GREENSBORO, N.C. (AP) Maybe Jeff Overton would feel more relaxed leading by three strokes at some other course. Not at Greensboro, where three days of low numbers and easy scoring probably mean no lead is safe.
Overton opened his three-shot advantage with a 6-under 66 Saturday after three rounds at the Wyndham Championship. He is looking for his first victory on the PGA Tour.
"It's better than being three shots back, but I don't think 18 under's going to win the golf tournament," Overton said. "So we can't go out there (Sunday) and just play bad. We've got to go out there and have a good, solid round of golf."
Billy Mayfair (64), Anders Hansen (68), Carl Pettersson (68) and Tim Petrovic (68) were at 15-under 201, with 2003 winner Shigeki Maruyama (67) and Lucas Glover (66) four strokes behind Overton.
The 24-year-old Overton, holding his first lead of any kind in two years on tour, is in front with rookie Steve Marino and veteran John Huston. He took advantage of late struggles by Craig Kanada to build the largest lead at this course since Maruyama led Brad Faxon by three strokes in 2003.
Overton is trying to avoid dwelling on the prospect of his first title.
"It's a journey where we're trying to get to the point in our golfing career, and we're trying to achieve a level, that top level in the world," he said.
Overton overcame a bogey on his first hole with birdies on seven of his next 11 to take control. He bogeyed No. 13 after a birdie on the previous hole got him to 18 under, but he got the stroke back with a birdie on No. 16.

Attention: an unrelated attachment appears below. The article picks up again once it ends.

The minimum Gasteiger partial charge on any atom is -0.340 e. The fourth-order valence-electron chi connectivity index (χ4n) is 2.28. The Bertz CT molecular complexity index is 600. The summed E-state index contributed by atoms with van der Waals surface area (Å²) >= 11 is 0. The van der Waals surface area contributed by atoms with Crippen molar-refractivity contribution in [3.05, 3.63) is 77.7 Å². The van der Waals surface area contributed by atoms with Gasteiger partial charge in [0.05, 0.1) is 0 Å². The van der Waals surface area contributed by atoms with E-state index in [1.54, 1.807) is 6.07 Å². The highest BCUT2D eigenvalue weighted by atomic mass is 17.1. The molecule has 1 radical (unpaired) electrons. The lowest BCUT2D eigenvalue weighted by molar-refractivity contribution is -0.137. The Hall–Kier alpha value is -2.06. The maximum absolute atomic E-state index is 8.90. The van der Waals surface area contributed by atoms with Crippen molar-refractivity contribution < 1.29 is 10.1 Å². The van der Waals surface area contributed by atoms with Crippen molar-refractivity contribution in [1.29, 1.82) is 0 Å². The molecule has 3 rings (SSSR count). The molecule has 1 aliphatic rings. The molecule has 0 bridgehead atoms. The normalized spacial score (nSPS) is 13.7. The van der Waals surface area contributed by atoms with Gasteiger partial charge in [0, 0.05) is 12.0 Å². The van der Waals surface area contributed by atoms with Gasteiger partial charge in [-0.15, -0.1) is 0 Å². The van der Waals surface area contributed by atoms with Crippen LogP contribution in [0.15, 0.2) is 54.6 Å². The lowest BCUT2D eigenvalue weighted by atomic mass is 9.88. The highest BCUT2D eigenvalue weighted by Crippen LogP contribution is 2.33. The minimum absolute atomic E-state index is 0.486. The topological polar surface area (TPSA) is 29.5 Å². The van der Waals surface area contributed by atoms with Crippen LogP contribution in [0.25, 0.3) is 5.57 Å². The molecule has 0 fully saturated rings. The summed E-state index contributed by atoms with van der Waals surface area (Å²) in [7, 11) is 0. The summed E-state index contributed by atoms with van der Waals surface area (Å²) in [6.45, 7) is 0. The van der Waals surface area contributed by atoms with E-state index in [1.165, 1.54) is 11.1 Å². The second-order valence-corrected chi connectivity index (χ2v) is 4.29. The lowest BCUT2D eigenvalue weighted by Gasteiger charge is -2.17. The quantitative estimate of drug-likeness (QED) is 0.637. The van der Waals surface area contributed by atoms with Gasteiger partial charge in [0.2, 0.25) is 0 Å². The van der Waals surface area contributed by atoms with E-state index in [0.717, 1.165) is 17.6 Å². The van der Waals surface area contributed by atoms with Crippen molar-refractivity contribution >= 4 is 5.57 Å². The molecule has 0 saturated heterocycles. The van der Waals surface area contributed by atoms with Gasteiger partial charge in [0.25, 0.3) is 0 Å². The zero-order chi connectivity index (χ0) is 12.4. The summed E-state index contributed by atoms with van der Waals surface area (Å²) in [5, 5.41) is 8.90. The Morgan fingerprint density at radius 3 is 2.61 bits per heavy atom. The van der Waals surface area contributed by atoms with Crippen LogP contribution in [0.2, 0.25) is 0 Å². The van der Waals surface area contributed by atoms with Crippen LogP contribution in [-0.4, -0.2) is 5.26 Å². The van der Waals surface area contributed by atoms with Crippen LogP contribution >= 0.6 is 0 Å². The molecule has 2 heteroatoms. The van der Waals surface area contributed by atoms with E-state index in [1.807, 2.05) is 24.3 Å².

Still, he wound up with the lead to himself at least partly because of Kanada's blunders. Kanada, who entered the third round one stroke behind the leaders, led for most of the third round before running into trouble on the par-4 No. 16.
He sliced his drive out of bounds, then three-putted his way to a triple-bogey that began his free-fall. He nearly sent his drive on the par-3 17th into the bunker and again three-putted, joining four other players five strokes back.
"I looked up and I was no longer tied for first, first all alone that's kind of weird," Overton said. "I was like, 'Jeez, that can't be right. Maybe they messed that up or something."'
Kanada got off to a hot start when he birdied five of his first seven holes and made three putts from at least 15 feet.
"I'm glad (the triple-bogey) happened today instead of tomorrow," he said. "Overall, it was a great day. Just one hole maybe 17 as well. I made a lot of good shots, hit a lot of good putts and made a lot of birdies. If I can just keep making birdies and eliminate the mistakes, the over-par things, tomorrow, then who knows?"
Kanada wasn't the only player to struggle late. Nathan Green briefly threatened to challenge, reaching 16 under with a birdie on No. 12.
Then came trouble: bogeys on the par-4 Nos. 14 and 16 sandwiched a double-bogey on No. 15 that dropped him well off the pace at 12 under.
Huston (72) couldn't keep up with Overton, his playing partner, and finished 12 under. Marino (71) was one stroke better.
After high temperatures and low scores dominated the first two rounds, the Forest Oaks Country Club course seemed to firm up and played slightly tougher than in earlier rounds. Only 35 of the 86 players broke 70 Saturday (40 percent); on Friday, it was 71 of 156 (46 percent).
Mayfair turned in the round of the day. He made the cut by just two strokes but now is within striking distance of his sixth PGA Tour victory and first since 1998. His lone bogey was offset by seven birdies and a hole-in-one on the par-3 No. 8, holing out from 202 yards with a 4-iron.
"That shot is going to cost me a lot of money out there," Mayfair said. "I know the members are all having drinks on me right now."
It was an encouraging round for Mayfair, who came to Greensboro ranked No. 75 on the FedEx Cup points list and seeking a boost before the postseason starts next week.
"That's why I'm here this week - to try and move up in my standings," Mayfair said.